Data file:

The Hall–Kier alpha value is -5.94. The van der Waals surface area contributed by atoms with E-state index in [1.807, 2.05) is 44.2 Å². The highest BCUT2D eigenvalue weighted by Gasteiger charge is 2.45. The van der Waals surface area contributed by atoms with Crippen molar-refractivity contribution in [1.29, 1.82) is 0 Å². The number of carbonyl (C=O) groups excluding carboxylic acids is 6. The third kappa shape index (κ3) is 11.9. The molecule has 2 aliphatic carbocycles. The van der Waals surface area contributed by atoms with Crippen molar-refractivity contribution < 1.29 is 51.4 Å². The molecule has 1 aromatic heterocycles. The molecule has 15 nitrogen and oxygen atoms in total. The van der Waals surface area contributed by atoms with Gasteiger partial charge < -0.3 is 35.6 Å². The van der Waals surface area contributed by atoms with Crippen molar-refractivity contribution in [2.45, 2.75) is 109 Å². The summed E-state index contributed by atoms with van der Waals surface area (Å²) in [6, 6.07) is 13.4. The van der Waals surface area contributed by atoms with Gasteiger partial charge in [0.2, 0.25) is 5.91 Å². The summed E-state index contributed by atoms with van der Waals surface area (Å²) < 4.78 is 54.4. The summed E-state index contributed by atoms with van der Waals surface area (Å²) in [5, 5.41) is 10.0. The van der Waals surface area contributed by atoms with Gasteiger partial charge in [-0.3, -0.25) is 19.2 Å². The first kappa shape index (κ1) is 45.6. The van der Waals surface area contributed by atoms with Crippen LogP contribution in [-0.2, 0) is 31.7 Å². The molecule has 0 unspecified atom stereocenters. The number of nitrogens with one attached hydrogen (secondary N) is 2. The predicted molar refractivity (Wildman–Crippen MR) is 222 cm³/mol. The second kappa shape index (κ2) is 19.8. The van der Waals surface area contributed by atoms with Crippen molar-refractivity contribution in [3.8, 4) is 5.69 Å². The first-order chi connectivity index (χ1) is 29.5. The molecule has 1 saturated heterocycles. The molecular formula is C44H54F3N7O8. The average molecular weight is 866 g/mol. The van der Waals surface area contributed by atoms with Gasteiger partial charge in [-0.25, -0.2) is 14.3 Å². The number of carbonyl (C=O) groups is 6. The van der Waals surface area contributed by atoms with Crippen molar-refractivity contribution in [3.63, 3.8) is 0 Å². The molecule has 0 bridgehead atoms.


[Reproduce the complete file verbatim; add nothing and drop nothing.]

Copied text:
The Hall–Kier alpha value is -5.94. The van der Waals surface area contributed by atoms with E-state index in [1.807, 2.05) is 44.2 Å². The highest BCUT2D eigenvalue weighted by Gasteiger charge is 2.45. The van der Waals surface area contributed by atoms with Crippen molar-refractivity contribution in [1.29, 1.82) is 0 Å². The number of carbonyl (C=O) groups excluding carboxylic acids is 6. The third kappa shape index (κ3) is 11.9. The molecule has 2 aliphatic carbocycles. The van der Waals surface area contributed by atoms with Crippen molar-refractivity contribution < 1.29 is 51.4 Å². The molecule has 1 aromatic heterocycles. The molecule has 15 nitrogen and oxygen atoms in total. The van der Waals surface area contributed by atoms with Gasteiger partial charge < -0.3 is 35.6 Å². The van der Waals surface area contributed by atoms with Crippen molar-refractivity contribution in [2.45, 2.75) is 109 Å². The summed E-state index contributed by atoms with van der Waals surface area (Å²) in [6, 6.07) is 13.4. The van der Waals surface area contributed by atoms with Gasteiger partial charge in [0.2, 0.25) is 5.91 Å². The summed E-state index contributed by atoms with van der Waals surface area (Å²) < 4.78 is 54.4. The summed E-state index contributed by atoms with van der Waals surface area (Å²) in [5, 5.41) is 10.0. The van der Waals surface area contributed by atoms with Gasteiger partial charge in [-0.3, -0.25) is 19.2 Å². The first kappa shape index (κ1) is 45.6. The van der Waals surface area contributed by atoms with Crippen LogP contribution in [-0.2, 0) is 31.7 Å². The molecule has 0 unspecified atom stereocenters. The number of nitrogens with one attached hydrogen (secondary N) is 2. The predicted molar refractivity (Wildman–Crippen MR) is 222 cm³/mol. The second kappa shape index (κ2) is 19.8. The van der Waals surface area contributed by atoms with Crippen molar-refractivity contribution in [3.8, 4) is 5.69 Å². The first-order chi connectivity index (χ1) is 29.5. The molecule has 1 saturated heterocycles. The molecular formula is C44H54F3N7O8. The average molecular weight is 866 g/mol. The van der Waals surface area contributed by atoms with Gasteiger partial charge in [-0.25, -0.2) is 14.3 Å². The number of carbonyl (C=O) groups is 6. The van der Waals surface area contributed by atoms with Crippen molar-refractivity contribution in [3.63, 3.8) is 0 Å². The molecule has 0 bridgehead atoms.